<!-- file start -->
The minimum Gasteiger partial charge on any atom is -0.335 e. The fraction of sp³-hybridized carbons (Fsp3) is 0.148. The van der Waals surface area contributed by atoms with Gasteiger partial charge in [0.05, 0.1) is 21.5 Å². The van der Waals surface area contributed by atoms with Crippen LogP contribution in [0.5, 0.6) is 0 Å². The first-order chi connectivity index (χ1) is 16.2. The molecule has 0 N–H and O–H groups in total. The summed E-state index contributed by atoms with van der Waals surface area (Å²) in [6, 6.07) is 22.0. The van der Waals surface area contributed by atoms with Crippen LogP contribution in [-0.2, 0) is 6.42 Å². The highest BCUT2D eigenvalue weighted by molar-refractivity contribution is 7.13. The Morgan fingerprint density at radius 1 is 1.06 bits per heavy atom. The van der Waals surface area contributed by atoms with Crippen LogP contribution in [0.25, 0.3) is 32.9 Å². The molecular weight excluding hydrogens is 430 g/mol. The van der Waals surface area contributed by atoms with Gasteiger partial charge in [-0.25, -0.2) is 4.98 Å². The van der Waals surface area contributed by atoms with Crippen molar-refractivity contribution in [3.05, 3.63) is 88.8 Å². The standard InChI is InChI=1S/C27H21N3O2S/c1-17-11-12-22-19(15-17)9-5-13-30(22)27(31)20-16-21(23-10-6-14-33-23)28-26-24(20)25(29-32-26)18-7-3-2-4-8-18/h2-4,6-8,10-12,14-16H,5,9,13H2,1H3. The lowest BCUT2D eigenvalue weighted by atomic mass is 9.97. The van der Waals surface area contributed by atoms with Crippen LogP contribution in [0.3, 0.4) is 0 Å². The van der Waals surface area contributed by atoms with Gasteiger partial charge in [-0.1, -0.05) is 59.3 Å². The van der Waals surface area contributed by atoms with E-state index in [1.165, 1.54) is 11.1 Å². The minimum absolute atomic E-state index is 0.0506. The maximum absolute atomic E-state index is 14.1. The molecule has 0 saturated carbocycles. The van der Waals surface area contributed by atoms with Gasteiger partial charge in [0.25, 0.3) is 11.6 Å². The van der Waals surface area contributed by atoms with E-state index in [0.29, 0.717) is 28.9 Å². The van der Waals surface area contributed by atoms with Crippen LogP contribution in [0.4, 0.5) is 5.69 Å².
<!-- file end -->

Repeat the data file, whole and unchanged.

The minimum Gasteiger partial charge on any atom is -0.335 e. The fraction of sp³-hybridized carbons (Fsp3) is 0.148. The van der Waals surface area contributed by atoms with Gasteiger partial charge in [0.05, 0.1) is 21.5 Å². The van der Waals surface area contributed by atoms with Crippen LogP contribution in [0.5, 0.6) is 0 Å². The first-order chi connectivity index (χ1) is 16.2. The molecule has 0 N–H and O–H groups in total. The summed E-state index contributed by atoms with van der Waals surface area (Å²) in [6, 6.07) is 22.0. The van der Waals surface area contributed by atoms with Crippen LogP contribution in [-0.2, 0) is 6.42 Å². The highest BCUT2D eigenvalue weighted by molar-refractivity contribution is 7.13. The Morgan fingerprint density at radius 1 is 1.06 bits per heavy atom. The van der Waals surface area contributed by atoms with Crippen LogP contribution in [0.25, 0.3) is 32.9 Å². The molecular weight excluding hydrogens is 430 g/mol. The van der Waals surface area contributed by atoms with Gasteiger partial charge in [-0.25, -0.2) is 4.98 Å². The van der Waals surface area contributed by atoms with Crippen molar-refractivity contribution in [3.05, 3.63) is 88.8 Å². The standard InChI is InChI=1S/C27H21N3O2S/c1-17-11-12-22-19(15-17)9-5-13-30(22)27(31)20-16-21(23-10-6-14-33-23)28-26-24(20)25(29-32-26)18-7-3-2-4-8-18/h2-4,6-8,10-12,14-16H,5,9,13H2,1H3. The lowest BCUT2D eigenvalue weighted by atomic mass is 9.97. The van der Waals surface area contributed by atoms with Crippen LogP contribution in [0.3, 0.4) is 0 Å². The van der Waals surface area contributed by atoms with Gasteiger partial charge in [-0.1, -0.05) is 59.3 Å². The van der Waals surface area contributed by atoms with E-state index in [1.165, 1.54) is 11.1 Å². The minimum absolute atomic E-state index is 0.0506. The maximum absolute atomic E-state index is 14.1. The molecule has 0 saturated carbocycles. The van der Waals surface area contributed by atoms with Gasteiger partial charge in [0.25, 0.3) is 11.6 Å². The van der Waals surface area contributed by atoms with E-state index in [0.29, 0.717) is 28.9 Å². The van der Waals surface area contributed by atoms with Crippen LogP contribution in [0.4, 0.5) is 5.69 Å².